# Linear Gaussian State Space Models

State space models (SSM) are a tonne of fun. I sneaked one into a this post I did a while ago. In that post, I was recreating an analysis but using a state space model where the hidden state, the true $\beta$s were following a Gaussian Random Walk and what we observed was the growth in GDP. In this post, I’m going to explore a generalised version of the model - the linear-Gaussian SSM (LG-SSM).

The notation I am following is from Chapter 18 of Murphy’s Machine Learning book.

You can check out the (messy) notebook here.

## What’s an LG-SSM

A state space model is like an HMM which I wrote about in these two blog posts. Instead of the hidden states being discrete, they are now continuous. So the model is:

\begin{aligned} \mathbf{z}_t &= g(\mathbf{u}_t, \mathbf{z}_{t-1}, \mathbf{\epsilon}_t)\\ \mathbf{y}_t &= h(\mathbf{z}_t, \mathbf{u}_t, \mathbf{\delta}_t) \end{aligned}

$\mathbf{z_t}$ is our hidden state that is evolving as a function, $g$, of:

• the previous state, $\mathbf{z}_{t-1}$,
• the input, $\mathbf{u}_t$, and
• some noise $\mathbf{\epsilon}_t$.

What we observe is $\mathbf{y}_t$. This is a some function, $h$, of:

• the hidden state, $\mathbf{z}_t$,
• the input, $\mathbf{u}_t$, and
• some measurement error $\mathbf{\delta}_t$.

If we have a model where $g$ and $h$ are both linear functions and both of those error terms are Gaussian, we have linear-Gaussian SSM (LG-SSM). More explicitly, we have:

\begin{aligned} \mathbf{z}_t &= \mathbf{A}_t \mathbf{z}_{t-1} + \mathbf{B}_t \mathbf{u}_t + \epsilon_t\\ \mathbf{y}_t &= \mathbf{C}_t \mathbf{z}_t\,\,\,\, + \mathbf{D}_t \mathbf{u}_t + \delta_t \end{aligned}

and the system and observation noises are Gaussian:

\begin{aligned} \epsilon_t &\sim \mathcal{N}(0, \mathbf{Q}_t)\\ \delta &\sim \mathcal{N}(0, \mathbf{R}_t) \end{aligned}

In the growth regression model, $A_t$ was 1, $C_t$ was the GDP level, and $B_t$ & $D_t$ were 0.

## Let’s simulate some data

Note a few simplifications:

• We are just using scalars but $\mathbf{z}_t$ can be multi-dimensional and therefore $Q$, $A$ can be appropriately sized square matrices. A local linear trend model is an example.
• Similarly, so can $\mathbf{u}_t$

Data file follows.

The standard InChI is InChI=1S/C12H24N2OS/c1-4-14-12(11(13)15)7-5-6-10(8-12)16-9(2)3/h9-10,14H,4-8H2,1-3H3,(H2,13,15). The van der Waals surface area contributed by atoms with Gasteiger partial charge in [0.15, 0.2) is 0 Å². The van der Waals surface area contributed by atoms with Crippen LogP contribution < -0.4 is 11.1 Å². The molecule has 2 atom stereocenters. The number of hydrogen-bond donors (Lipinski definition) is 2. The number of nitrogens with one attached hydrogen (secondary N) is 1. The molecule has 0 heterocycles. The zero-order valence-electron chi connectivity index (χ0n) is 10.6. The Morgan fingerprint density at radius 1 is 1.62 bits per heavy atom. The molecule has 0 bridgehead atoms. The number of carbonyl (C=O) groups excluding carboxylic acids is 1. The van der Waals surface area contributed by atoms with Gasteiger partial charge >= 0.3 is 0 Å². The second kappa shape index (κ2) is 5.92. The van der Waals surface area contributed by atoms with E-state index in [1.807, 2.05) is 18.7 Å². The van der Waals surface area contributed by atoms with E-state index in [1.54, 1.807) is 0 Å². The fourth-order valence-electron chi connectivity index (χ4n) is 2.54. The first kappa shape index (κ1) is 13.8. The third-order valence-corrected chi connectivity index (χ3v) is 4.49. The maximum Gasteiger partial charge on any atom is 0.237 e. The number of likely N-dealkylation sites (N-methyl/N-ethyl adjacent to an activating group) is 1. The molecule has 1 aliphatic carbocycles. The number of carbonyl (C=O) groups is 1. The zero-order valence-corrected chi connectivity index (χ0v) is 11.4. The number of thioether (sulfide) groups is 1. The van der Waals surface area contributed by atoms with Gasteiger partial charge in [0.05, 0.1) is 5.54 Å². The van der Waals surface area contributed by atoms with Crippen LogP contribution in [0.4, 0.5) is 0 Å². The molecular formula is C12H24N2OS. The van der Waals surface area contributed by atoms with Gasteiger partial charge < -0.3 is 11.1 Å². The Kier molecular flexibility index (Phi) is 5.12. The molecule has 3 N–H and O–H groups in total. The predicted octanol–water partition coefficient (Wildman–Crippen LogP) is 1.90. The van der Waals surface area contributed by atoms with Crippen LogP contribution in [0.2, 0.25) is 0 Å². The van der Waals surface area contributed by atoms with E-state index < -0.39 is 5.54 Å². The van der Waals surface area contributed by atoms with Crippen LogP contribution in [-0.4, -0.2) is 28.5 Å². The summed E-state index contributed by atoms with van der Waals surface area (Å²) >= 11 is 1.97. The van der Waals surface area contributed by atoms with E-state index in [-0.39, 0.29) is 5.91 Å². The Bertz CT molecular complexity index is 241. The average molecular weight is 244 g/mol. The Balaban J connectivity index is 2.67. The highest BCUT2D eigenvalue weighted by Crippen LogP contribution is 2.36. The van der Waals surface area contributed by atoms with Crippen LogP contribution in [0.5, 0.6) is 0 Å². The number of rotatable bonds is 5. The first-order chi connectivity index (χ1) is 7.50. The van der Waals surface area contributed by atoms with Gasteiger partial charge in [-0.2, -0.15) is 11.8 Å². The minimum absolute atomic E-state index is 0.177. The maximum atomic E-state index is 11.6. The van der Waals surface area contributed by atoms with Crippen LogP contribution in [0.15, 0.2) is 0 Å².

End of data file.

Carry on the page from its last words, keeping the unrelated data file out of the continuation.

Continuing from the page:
• Further, these parameters can be changing over time.

## Kalman filtering / smoothing

The nice thing about LG-SSM is that if you know the parameters of the system, you can do exact Bayesian filtering to recover the hidden state. A lot has been written about it so I won’t go into this in too much detail here. I’ll just leave the algorithm from Murphy’s book here:

You can check out the simple implementation in the notebook. Here are the filtered values we get for $\mathbf{z}_t$:

Kalman filters tend to be quite robust to getting the parameters a bit wrong. Which is good since you don’t always know the parameters exactly. Here’s the filtering with the following parameters:

And if you are smoothing (using data filter for all time periods, $T$, to estimate the value for time $t$), then you do even better:

## PYMC3 to infer parameters

PYMC3 has some time-series methods implemented for you. If you squint, the hidden process $\mathbf{z}_t$ is pretty similar to the an $AR1$ process. The only difference is that instead of:

$z_{t + 1} = A z_t + \epsilon_t$

we have:

$z_{t + 1} = A z_t + B u_t + \epsilon_t$

So let’s just modify the $AR1$ implementation for this change:

That’s it. Easy. Now let’s fit the model:

That splitting of the $\sigma$ is a trick I picked up from pymc3 discourse. The total variation needs to be distributed between the two levels. We’ll introduce another parameter, $\alpha$, that determines the allocation of the variation to each.

Those divergences seems to be when $\sigma 1$ gets too small. We could try other parameterisations to shake those off. Overall, we seem to have recovered the parameters pretty well.

And here’s the posterior for the hidden state:

## PYMC3 with non-stationary parameters

An SSM where the parameters don’t change is called stationary. Here’s one where $A$ is not static but rather changes as a cosine function.

Here’s what the data look like:

### Fitting the models

The key thing we are changing is that we are modelling $A$ as Gaussian Random Walk. So $A$ changes slowly over time.

### Results

Check out the notebook. Divergences abound. Maybe you can fix it. But I just want to show you what the posterior looks like:

And most interestingly, what we learn about $A$:

Not great but generally there.

## Conclusions

When the observation error in $y_t$ and the system error in $z_t$ are both large, these models do well. If not, you can probably use a simpler model and do just fine.

### The bloopers reel

Fitting these models is tricky. I was listening to Alex Andorra’s podcast. Good podcast, check it out. They often talk about how tricky these models can be. I spent a lot of time debugging divergences and failed chains. One example is if specifically telling the model that $A$ follows a cosine of some frequency. Or if you even give it the frequency but you say it follows a sine with some phase. You’d think these model would fit better. I couldn’t figure out why it doesn’t. I also tried using pm.Bound to restrict $A$ to be between -1 and 1. You’d think that would help it along. Nope - I guess gradient go funny at the edges when you use pm.Bound.

In the model above, try making C_ and B_ Normals instead of a Half Normals. You see something interesting - the posterior for these values is bimodal. And your rhat values are wild since your chains might be exploring different modes. And that makes sense. The hidden state can be the inverted as long as you are inverting the coefficient C_ as well. Obvious now in hindsight but not something I had thought about before I ran the model.

At some stage, I’d love to do a post of just my hacky failures. All those attempts to fit fancy models that came to nothing. Also, should talk about how good the pymc3 discourse it.